The nation’s economic monitoring signal last month flashed a “blue” light for the fifth straight month, with both indices of leading and coincident indicators dropping and showing no signs that the slowdown would ease, the Council for Economic Planning and Development (CEPD) said yesterday.
The dismal figures suggested that the economy would remain weak, posing a tougher challenge for the government.
“The business cyclical signal flashed a fifth consecutive blue light in January, indicating a sustained economic downturn,” Hung Jui-bin (洪瑞彬), director-general of the council’s economic research department, told a press briefing.
The index of leading indicators, which is used to gauge the nation’s economic landscape in the coming six months, fell 4.9 percent to 84.4 points last month from the previous month, the CEPD report showed.
All components making up the index of leading indicators — except for M1B money supply — were trending downward, with the semiconductor book-to-bill ratio, export orders and average monthly overtime in industry and services leading the decline in the index, the report said.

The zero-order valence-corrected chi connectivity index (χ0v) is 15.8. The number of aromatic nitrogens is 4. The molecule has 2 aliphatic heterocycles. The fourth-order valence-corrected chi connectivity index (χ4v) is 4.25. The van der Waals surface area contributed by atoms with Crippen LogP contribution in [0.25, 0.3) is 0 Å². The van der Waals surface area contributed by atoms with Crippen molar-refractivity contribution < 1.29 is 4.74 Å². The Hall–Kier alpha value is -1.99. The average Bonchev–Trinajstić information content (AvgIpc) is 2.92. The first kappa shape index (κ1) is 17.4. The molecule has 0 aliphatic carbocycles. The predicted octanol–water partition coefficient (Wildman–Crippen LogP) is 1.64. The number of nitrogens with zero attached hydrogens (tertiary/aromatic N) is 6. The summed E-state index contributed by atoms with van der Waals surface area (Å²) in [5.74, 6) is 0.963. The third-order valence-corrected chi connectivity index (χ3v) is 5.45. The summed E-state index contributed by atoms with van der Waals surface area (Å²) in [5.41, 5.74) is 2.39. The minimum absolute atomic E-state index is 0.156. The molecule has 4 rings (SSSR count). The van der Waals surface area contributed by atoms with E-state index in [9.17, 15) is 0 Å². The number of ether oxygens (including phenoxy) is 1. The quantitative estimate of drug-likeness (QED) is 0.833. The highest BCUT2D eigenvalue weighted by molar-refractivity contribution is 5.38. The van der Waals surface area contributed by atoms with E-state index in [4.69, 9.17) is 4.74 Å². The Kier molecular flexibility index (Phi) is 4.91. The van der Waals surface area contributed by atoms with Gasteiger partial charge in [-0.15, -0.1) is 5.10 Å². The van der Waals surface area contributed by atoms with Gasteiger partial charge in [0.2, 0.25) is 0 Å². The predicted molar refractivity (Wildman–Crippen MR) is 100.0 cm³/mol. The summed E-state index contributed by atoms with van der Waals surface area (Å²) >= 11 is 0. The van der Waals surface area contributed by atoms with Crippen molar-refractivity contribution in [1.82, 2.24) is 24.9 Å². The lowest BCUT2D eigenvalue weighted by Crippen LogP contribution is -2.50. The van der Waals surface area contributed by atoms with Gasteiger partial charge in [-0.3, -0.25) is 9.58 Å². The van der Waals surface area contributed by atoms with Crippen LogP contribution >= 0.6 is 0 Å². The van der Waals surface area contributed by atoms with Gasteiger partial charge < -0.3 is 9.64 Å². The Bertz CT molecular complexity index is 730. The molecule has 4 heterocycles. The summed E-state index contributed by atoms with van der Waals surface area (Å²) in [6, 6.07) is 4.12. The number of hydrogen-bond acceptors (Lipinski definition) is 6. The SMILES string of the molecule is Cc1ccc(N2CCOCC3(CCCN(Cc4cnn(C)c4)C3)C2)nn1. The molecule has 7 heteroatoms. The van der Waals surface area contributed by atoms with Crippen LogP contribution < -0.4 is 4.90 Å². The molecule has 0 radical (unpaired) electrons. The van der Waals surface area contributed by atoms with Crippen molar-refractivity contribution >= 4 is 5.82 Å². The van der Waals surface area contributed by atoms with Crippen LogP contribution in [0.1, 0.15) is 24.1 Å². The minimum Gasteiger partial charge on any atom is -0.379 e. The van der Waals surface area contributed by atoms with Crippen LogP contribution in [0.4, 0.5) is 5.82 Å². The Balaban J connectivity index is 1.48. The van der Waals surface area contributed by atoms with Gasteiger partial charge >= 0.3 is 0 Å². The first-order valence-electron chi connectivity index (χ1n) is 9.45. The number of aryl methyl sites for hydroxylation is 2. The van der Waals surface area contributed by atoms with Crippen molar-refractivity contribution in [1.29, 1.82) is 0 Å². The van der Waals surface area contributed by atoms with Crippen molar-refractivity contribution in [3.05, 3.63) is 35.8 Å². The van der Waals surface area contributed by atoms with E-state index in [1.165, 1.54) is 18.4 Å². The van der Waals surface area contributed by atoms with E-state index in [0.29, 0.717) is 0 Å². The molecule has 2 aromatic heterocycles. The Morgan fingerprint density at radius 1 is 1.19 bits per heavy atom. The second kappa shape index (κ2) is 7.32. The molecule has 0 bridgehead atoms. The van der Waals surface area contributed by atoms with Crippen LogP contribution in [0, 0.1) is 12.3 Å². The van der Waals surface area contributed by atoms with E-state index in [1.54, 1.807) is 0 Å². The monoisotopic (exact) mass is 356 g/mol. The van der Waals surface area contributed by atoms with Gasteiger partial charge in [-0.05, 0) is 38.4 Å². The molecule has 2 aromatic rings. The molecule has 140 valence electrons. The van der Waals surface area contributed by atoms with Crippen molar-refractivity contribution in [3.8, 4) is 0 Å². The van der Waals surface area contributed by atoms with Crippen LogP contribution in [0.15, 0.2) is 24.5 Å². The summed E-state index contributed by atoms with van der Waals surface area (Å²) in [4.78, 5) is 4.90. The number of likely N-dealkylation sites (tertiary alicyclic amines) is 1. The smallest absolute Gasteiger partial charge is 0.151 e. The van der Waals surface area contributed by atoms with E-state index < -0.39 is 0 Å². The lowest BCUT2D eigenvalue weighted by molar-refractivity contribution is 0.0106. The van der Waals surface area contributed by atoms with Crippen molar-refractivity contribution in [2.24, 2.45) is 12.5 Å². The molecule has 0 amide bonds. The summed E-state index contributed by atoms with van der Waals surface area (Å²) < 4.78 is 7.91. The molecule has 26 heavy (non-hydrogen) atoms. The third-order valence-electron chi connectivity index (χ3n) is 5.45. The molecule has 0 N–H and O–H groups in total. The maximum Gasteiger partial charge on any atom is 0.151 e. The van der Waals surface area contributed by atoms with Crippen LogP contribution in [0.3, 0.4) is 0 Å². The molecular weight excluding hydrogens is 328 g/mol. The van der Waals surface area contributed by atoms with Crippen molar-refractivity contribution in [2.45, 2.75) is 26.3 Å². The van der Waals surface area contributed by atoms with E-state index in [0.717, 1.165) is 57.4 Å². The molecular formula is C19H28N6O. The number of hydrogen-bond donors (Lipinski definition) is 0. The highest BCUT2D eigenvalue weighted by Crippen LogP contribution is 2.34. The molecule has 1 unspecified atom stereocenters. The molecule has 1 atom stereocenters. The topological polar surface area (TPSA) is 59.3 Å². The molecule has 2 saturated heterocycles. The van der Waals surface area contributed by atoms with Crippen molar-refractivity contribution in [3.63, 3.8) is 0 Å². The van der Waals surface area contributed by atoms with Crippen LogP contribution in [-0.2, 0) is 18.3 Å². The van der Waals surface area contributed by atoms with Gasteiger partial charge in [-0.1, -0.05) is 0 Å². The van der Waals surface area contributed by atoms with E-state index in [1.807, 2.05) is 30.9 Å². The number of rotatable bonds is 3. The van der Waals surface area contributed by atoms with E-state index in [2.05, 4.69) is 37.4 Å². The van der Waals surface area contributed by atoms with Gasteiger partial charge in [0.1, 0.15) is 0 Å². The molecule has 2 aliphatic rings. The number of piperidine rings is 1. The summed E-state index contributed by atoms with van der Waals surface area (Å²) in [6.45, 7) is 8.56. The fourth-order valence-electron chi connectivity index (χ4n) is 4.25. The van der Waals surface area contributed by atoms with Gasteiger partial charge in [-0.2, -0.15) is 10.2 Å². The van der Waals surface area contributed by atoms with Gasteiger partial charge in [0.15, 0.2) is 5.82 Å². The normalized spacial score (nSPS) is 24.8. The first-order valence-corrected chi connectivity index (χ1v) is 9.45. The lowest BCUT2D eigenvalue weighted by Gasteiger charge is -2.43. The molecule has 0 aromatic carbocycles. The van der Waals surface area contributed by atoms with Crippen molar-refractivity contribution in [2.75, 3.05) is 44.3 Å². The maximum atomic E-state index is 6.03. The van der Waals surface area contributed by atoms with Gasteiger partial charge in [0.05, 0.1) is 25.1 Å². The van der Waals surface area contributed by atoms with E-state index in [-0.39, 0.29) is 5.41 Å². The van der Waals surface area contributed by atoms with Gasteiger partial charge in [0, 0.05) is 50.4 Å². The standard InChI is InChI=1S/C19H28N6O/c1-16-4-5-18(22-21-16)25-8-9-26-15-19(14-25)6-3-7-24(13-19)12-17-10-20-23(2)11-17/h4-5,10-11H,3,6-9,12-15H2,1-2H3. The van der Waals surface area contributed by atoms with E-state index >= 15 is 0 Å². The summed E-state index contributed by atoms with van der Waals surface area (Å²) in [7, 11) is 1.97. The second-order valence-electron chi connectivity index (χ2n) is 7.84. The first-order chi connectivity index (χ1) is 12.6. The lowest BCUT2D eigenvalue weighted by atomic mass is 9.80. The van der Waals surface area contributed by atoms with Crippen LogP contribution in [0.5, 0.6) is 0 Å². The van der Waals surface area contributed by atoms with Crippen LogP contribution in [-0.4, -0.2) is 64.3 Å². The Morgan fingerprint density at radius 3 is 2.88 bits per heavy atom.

Hung said the government’s consumer voucher program helped boost the M1B, which includes currency held by the public and demand deposits, back to positive territory.
But the change in the M1B component was not strong enough to lift the monitoring signal from a “blue” light (recession) to a “yellow-blue” (economic slowdown), he said.
Meanwhile, the council’s monthly index of coincident indicators fell 7.3 percent to 76.4 points last month from a month earlier, the report said.
All components of the economic barometer, used to reflect the current economic and financial situation, showed declines, with power consumption, customs-cleared exports and industrial output reporting the biggest falls, the report showed.
Though retailers and restaurants saw modest increases in business volume, the sub-index contracted 10.6 percent, from minus 11 percent a month earlier, the report said.
CEPD researcher Wu Ming-huei (吳明蕙) attributed the slight improvement to the consumer voucher program, but added that it was too early to gauge the impact of the stimulus.
The overall data reaffirmed an across-the-board slump that may plague the nation until the fourth quarter, she said.